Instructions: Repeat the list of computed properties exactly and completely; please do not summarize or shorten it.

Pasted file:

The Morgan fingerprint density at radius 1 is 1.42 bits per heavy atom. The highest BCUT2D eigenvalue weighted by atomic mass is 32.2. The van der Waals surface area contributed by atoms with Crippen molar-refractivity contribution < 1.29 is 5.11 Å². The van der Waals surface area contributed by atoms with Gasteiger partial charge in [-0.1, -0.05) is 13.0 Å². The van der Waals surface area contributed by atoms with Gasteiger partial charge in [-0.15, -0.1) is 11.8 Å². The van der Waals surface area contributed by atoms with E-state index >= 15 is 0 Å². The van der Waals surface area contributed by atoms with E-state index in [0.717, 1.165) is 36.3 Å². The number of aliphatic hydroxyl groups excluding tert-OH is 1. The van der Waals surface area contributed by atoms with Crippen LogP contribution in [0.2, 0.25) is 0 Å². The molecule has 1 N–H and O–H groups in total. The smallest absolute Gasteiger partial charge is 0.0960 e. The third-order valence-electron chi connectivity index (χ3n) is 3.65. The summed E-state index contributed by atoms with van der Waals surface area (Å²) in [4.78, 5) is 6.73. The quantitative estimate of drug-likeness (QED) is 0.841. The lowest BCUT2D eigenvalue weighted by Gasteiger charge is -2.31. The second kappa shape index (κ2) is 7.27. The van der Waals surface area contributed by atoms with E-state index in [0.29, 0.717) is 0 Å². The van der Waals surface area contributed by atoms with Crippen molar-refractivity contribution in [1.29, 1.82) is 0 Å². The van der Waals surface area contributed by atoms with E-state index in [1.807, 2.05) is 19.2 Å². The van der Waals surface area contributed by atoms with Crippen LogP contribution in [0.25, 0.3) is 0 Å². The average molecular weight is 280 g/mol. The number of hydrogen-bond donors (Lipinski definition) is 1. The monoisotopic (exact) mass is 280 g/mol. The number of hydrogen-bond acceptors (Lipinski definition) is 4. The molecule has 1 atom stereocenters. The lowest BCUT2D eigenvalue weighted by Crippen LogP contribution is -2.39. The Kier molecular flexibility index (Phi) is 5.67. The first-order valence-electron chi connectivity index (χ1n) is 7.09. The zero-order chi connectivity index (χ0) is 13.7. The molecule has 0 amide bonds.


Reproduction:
The Morgan fingerprint density at radius 1 is 1.42 bits per heavy atom. The highest BCUT2D eigenvalue weighted by atomic mass is 32.2. The van der Waals surface area contributed by atoms with Crippen molar-refractivity contribution < 1.29 is 5.11 Å². The van der Waals surface area contributed by atoms with Gasteiger partial charge in [-0.1, -0.05) is 13.0 Å². The van der Waals surface area contributed by atoms with Gasteiger partial charge in [-0.15, -0.1) is 11.8 Å². The van der Waals surface area contributed by atoms with E-state index >= 15 is 0 Å². The van der Waals surface area contributed by atoms with E-state index in [0.717, 1.165) is 36.3 Å². The number of aliphatic hydroxyl groups excluding tert-OH is 1. The van der Waals surface area contributed by atoms with Crippen LogP contribution in [0.2, 0.25) is 0 Å². The molecule has 1 N–H and O–H groups in total. The smallest absolute Gasteiger partial charge is 0.0960 e. The third-order valence-electron chi connectivity index (χ3n) is 3.65. The summed E-state index contributed by atoms with van der Waals surface area (Å²) in [4.78, 5) is 6.73. The quantitative estimate of drug-likeness (QED) is 0.841. The lowest BCUT2D eigenvalue weighted by Gasteiger charge is -2.31. The second kappa shape index (κ2) is 7.27. The van der Waals surface area contributed by atoms with E-state index in [0.29, 0.717) is 0 Å². The van der Waals surface area contributed by atoms with Crippen molar-refractivity contribution in [1.29, 1.82) is 0 Å². The van der Waals surface area contributed by atoms with E-state index in [1.807, 2.05) is 19.2 Å². The van der Waals surface area contributed by atoms with Crippen LogP contribution in [0.25, 0.3) is 0 Å². The average molecular weight is 280 g/mol. The number of hydrogen-bond donors (Lipinski definition) is 1. The monoisotopic (exact) mass is 280 g/mol. The number of hydrogen-bond acceptors (Lipinski definition) is 4. The molecule has 1 atom stereocenters. The lowest BCUT2D eigenvalue weighted by Crippen LogP contribution is -2.39. The Kier molecular flexibility index (Phi) is 5.67. The first-order valence-electron chi connectivity index (χ1n) is 7.09. The zero-order chi connectivity index (χ0) is 13.7. The molecule has 0 amide bonds.